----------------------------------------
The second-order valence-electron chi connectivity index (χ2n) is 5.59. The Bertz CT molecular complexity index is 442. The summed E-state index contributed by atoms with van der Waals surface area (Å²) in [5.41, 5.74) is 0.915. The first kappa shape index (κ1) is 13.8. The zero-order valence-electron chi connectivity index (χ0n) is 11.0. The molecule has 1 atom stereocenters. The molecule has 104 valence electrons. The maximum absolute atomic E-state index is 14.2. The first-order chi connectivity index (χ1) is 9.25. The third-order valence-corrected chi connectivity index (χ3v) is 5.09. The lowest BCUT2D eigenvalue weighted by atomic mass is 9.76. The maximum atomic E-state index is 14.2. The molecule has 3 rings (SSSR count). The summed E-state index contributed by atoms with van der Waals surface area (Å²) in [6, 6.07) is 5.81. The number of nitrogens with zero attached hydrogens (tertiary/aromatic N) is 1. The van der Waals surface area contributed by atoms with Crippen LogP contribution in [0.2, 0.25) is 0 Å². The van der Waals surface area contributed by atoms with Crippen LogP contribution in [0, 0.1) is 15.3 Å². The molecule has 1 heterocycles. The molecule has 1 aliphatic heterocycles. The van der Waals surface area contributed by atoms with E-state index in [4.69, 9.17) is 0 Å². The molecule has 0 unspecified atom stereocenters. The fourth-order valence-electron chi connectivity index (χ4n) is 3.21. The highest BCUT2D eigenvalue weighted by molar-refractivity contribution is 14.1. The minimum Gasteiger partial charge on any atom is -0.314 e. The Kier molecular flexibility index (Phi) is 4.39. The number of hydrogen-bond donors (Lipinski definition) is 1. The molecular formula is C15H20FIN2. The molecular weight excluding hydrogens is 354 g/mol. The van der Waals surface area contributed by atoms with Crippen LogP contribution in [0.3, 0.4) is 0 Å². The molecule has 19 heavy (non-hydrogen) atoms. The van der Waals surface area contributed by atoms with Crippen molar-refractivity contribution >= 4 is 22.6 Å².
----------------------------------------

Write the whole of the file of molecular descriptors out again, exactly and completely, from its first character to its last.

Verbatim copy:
The second-order valence-electron chi connectivity index (χ2n) is 5.59. The Bertz CT molecular complexity index is 442. The summed E-state index contributed by atoms with van der Waals surface area (Å²) in [5.41, 5.74) is 0.915. The first kappa shape index (κ1) is 13.8. The zero-order valence-electron chi connectivity index (χ0n) is 11.0. The molecule has 1 atom stereocenters. The molecule has 104 valence electrons. The maximum absolute atomic E-state index is 14.2. The first-order chi connectivity index (χ1) is 9.25. The third-order valence-corrected chi connectivity index (χ3v) is 5.09. The lowest BCUT2D eigenvalue weighted by atomic mass is 9.76. The maximum atomic E-state index is 14.2. The molecule has 3 rings (SSSR count). The summed E-state index contributed by atoms with van der Waals surface area (Å²) in [6, 6.07) is 5.81. The number of nitrogens with zero attached hydrogens (tertiary/aromatic N) is 1. The van der Waals surface area contributed by atoms with Crippen LogP contribution in [0.2, 0.25) is 0 Å². The van der Waals surface area contributed by atoms with Crippen LogP contribution in [0, 0.1) is 15.3 Å². The molecule has 1 heterocycles. The molecule has 1 aliphatic heterocycles. The van der Waals surface area contributed by atoms with E-state index in [4.69, 9.17) is 0 Å². The molecule has 0 unspecified atom stereocenters. The fourth-order valence-electron chi connectivity index (χ4n) is 3.21. The highest BCUT2D eigenvalue weighted by molar-refractivity contribution is 14.1. The minimum Gasteiger partial charge on any atom is -0.314 e. The Kier molecular flexibility index (Phi) is 4.39. The number of hydrogen-bond donors (Lipinski definition) is 1. The molecular formula is C15H20FIN2. The molecular weight excluding hydrogens is 354 g/mol. The van der Waals surface area contributed by atoms with Crippen LogP contribution in [0.3, 0.4) is 0 Å². The molecule has 19 heavy (non-hydrogen) atoms. The van der Waals surface area contributed by atoms with Crippen molar-refractivity contribution >= 4 is 22.6 Å².